The conclusion is unmistakable: part of America wants to transform the country through diversity promulgated in part by mass immigration. And part of America opposes that transformation and hence wants a big immigration curtailment. When you strip away the maneuvering, the legislative clever-speak, and the efforts at finessing the issue, it becomes clear that this isn’t just a matter of tinkering with current law. This is definitional.

And that’s why we had the shutdown. Donald Trump, during his presidential campaign, gave voice, for the first time, to those concerned about the gathering national transformation fostered by the elites of both parties. In doing so, he rendered a border wall the dominant symbol of his more restrictionist immigration stance. Let’s leave aside, for purposes of this discussion, the merits of the nettlesome wall issue and get to the more significant underlying reality—namely, that the emotions surrounding the wall debate, in connection with the government shutdown, suggest that this is more than just a matter of degrees that can be adjudicated in a spirit of compromise. Speaker Nancy Pelosi called the wall “immoral,” which suggested there can be no compromise at all. And Pelosi’s adamant refusal to discuss the matter confirmed that sentiment.

Ultimately, of course, there will be some kind of compromise. But most likely it will be like the Compromises of 1850 on slavery, in the wake of that 1849 government shutdown. Ultimately it couldn’t hold because it didn’t address the underlying definitional issues. As Lincoln so provocatively said a few years later (quoting scripture), “A house divided against itself cannot stand.”

But before it falls a house divided against itself generates a tremendous amount of political emotion and anger—the kind that stifles measured civic discourse.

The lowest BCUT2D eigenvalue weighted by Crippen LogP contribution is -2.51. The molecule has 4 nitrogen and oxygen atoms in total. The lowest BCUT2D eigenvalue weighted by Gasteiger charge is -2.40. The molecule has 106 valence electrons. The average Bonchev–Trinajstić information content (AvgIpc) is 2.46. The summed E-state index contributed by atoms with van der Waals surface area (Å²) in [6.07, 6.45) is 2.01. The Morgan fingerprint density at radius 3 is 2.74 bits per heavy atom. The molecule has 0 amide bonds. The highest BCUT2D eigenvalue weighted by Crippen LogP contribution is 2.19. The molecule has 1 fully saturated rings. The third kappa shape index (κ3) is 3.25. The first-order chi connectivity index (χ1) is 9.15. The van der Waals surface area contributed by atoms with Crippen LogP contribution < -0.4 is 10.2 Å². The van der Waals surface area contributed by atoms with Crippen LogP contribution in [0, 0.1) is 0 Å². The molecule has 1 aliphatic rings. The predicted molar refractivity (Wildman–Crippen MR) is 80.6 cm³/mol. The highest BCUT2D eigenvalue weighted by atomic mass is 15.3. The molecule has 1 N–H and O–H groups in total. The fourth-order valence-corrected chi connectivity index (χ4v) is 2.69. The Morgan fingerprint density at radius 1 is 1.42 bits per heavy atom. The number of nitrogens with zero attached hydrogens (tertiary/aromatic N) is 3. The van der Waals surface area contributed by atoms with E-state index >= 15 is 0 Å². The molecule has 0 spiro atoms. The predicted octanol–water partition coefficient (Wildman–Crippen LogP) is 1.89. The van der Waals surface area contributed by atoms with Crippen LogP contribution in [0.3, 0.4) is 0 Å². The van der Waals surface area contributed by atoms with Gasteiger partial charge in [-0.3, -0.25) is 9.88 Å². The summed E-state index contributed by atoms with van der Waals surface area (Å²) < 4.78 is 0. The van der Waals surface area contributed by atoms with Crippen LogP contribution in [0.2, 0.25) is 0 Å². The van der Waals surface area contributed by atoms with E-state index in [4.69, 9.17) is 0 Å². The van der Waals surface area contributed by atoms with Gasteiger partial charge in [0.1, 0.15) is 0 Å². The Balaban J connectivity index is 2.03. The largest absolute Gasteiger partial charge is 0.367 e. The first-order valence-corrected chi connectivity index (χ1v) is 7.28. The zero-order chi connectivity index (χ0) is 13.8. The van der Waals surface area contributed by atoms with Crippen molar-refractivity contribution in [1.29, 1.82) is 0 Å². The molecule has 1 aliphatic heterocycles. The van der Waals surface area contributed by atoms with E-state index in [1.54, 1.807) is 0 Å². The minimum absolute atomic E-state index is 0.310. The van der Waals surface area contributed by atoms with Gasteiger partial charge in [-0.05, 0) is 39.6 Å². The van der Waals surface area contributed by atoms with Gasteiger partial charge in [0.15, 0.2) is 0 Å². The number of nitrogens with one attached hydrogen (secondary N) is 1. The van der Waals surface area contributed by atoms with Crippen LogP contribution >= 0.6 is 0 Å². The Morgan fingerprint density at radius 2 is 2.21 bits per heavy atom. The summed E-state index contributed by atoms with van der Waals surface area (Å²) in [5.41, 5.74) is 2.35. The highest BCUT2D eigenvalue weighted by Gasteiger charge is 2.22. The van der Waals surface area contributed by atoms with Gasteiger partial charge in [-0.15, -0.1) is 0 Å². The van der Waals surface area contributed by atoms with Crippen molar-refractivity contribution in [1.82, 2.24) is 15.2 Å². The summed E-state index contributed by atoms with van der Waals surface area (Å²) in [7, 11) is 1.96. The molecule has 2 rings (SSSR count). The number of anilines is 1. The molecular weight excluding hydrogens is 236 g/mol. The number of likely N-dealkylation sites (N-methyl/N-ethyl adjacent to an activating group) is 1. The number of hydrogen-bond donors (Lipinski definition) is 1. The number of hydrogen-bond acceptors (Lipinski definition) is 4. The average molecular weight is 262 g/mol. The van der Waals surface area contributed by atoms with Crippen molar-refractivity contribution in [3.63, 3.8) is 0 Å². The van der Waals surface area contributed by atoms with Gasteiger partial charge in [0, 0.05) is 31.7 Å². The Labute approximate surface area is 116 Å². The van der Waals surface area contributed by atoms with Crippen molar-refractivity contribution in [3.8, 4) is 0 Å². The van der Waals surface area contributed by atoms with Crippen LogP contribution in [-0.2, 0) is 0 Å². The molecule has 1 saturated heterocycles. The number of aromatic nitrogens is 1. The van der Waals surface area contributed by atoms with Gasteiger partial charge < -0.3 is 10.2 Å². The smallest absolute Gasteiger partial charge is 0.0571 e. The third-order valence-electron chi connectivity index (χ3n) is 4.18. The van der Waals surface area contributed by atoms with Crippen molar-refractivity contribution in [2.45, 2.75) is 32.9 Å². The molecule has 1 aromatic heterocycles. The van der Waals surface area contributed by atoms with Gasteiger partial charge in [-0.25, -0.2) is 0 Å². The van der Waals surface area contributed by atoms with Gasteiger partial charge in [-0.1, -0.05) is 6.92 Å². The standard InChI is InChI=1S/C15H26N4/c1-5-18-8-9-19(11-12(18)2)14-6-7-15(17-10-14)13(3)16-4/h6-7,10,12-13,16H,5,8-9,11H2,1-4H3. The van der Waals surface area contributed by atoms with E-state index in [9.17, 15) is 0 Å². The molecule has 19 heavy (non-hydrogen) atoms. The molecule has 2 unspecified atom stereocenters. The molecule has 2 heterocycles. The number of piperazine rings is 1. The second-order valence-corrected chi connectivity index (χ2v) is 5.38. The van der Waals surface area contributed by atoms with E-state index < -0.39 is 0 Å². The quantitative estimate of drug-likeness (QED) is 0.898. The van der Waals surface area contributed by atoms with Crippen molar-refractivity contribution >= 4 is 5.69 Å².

Consider now the remarkable spectacle of what happened to that group of teenage boys from the Covington Catholic High School in Kentucky while they were standing outside Washington’s Lincoln Memorial waiting for a bus. They were accosted by a group of black adults who berated them in highly disgusting racist language, and then they were put upon by a drum-thumping, chanting American Indian “elder” whose purpose couldn’t be easily discerned but who seemed to be mocking the boys.

As everyone now knows, a brief slice of videotape seemed to show the boys manifesting disrespect toward the so-called elder, and all hell broke loose. The savagery of the verbal attacks against the boys was something to behold. Even after reviews of the full videotape revealed that that interpretation was utterly false, many of the attackers refused to walk back their rancor. Some quietly deleted their hostile tweets, though, demonstrating that they lacked the character to acknowledge publicly that they had gotten it wrong.

And they had gotten it horrendously wrong. Here were ordinary teenage boys who were viciously attacked verbally by adults, and yet they were immediately cast as the villains.

Why? Because they were boys; they were white; they were in DC to join an anti-abortion rally; and they were wearing red MAGA caps, signifying support for the sitting president of the United States, who garnered the support of nearly sixty-three million Americans at the last presidential election.

If you want to transform America through an ideological push for diversity, you know your most consequential resistance will come from white men. And if this definitional issue is considered paramount for the health and sanctity of the American republic, then it isn’t enough merely to exclude white males, as Jesse Jackson did in 1984 when he created his famous “rainbow coalition” of blacks, browns, yellows, reds, gays, lesbians, and women—in other words, everybody except those pesky straight white males. No, now the aim has to be to traduce them, marginalize them, and destroy their civic standing so that they can’t influence the debates of the day.

This is seen in those venomous attacks on the poor Catholic boys of Kentucky. It is seen in the American Psychological Association’s new “guidelines” on how to eradicate “traditional masculinity.” It is seen in the way colleges have handled allegations of sexual abuse on campus—by destroying reputations on the basis of loaded and unfair juridical proceedings.

Where does all this lead? Wherever it leads, it can’t be good.

The writer Andrew Sullivan captured some of this in responding to an outlandish harangue by New York Times columnist Charles Blow, who suggested the MAGA caps had become “the new iconography of white supremacy . . . [i]n much the same way that the confederate flag became a white supremacy signalling device.” Equating the political symbol of a president who captured 46 percent of the popular vote to the Confederate flag and white supremacy, wrote Sullivan, was not the language of democratic politics. “It is the language of civil war.”